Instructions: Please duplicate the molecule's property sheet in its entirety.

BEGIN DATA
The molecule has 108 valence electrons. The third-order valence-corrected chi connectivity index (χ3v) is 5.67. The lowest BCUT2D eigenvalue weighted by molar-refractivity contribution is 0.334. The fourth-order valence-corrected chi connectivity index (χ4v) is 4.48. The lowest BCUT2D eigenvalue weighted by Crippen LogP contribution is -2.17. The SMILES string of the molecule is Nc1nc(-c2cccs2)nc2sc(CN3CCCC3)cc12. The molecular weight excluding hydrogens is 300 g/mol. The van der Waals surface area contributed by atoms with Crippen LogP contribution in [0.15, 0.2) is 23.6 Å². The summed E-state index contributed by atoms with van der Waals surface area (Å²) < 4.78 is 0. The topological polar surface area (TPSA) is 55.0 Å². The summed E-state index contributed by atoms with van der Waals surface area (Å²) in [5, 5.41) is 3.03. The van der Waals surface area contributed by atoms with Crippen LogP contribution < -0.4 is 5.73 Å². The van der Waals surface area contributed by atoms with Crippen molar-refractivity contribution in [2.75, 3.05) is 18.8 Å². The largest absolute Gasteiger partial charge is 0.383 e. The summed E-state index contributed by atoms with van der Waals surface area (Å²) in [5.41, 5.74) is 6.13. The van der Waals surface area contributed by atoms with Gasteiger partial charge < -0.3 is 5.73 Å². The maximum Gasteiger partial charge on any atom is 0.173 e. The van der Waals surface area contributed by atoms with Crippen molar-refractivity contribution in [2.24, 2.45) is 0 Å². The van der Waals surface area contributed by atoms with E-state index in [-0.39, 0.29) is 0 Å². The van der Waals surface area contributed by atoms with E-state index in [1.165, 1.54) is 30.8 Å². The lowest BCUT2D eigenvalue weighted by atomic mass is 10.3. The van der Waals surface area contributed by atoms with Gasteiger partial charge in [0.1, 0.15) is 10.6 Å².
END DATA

The molecule has 108 valence electrons. The third-order valence-corrected chi connectivity index (χ3v) is 5.67. The lowest BCUT2D eigenvalue weighted by molar-refractivity contribution is 0.334. The fourth-order valence-corrected chi connectivity index (χ4v) is 4.48. The lowest BCUT2D eigenvalue weighted by Crippen LogP contribution is -2.17. The SMILES string of the molecule is Nc1nc(-c2cccs2)nc2sc(CN3CCCC3)cc12. The molecular weight excluding hydrogens is 300 g/mol. The van der Waals surface area contributed by atoms with Crippen LogP contribution in [0.15, 0.2) is 23.6 Å². The summed E-state index contributed by atoms with van der Waals surface area (Å²) < 4.78 is 0. The topological polar surface area (TPSA) is 55.0 Å². The summed E-state index contributed by atoms with van der Waals surface area (Å²) in [5, 5.41) is 3.03. The van der Waals surface area contributed by atoms with Crippen LogP contribution < -0.4 is 5.73 Å². The van der Waals surface area contributed by atoms with Crippen molar-refractivity contribution in [2.75, 3.05) is 18.8 Å². The largest absolute Gasteiger partial charge is 0.383 e. The summed E-state index contributed by atoms with van der Waals surface area (Å²) in [5.41, 5.74) is 6.13. The van der Waals surface area contributed by atoms with Gasteiger partial charge < -0.3 is 5.73 Å². The maximum Gasteiger partial charge on any atom is 0.173 e. The van der Waals surface area contributed by atoms with Crippen molar-refractivity contribution in [2.24, 2.45) is 0 Å². The van der Waals surface area contributed by atoms with E-state index in [-0.39, 0.29) is 0 Å². The van der Waals surface area contributed by atoms with E-state index in [1.165, 1.54) is 30.8 Å². The lowest BCUT2D eigenvalue weighted by atomic mass is 10.3. The van der Waals surface area contributed by atoms with Gasteiger partial charge in [0.1, 0.15) is 10.6 Å².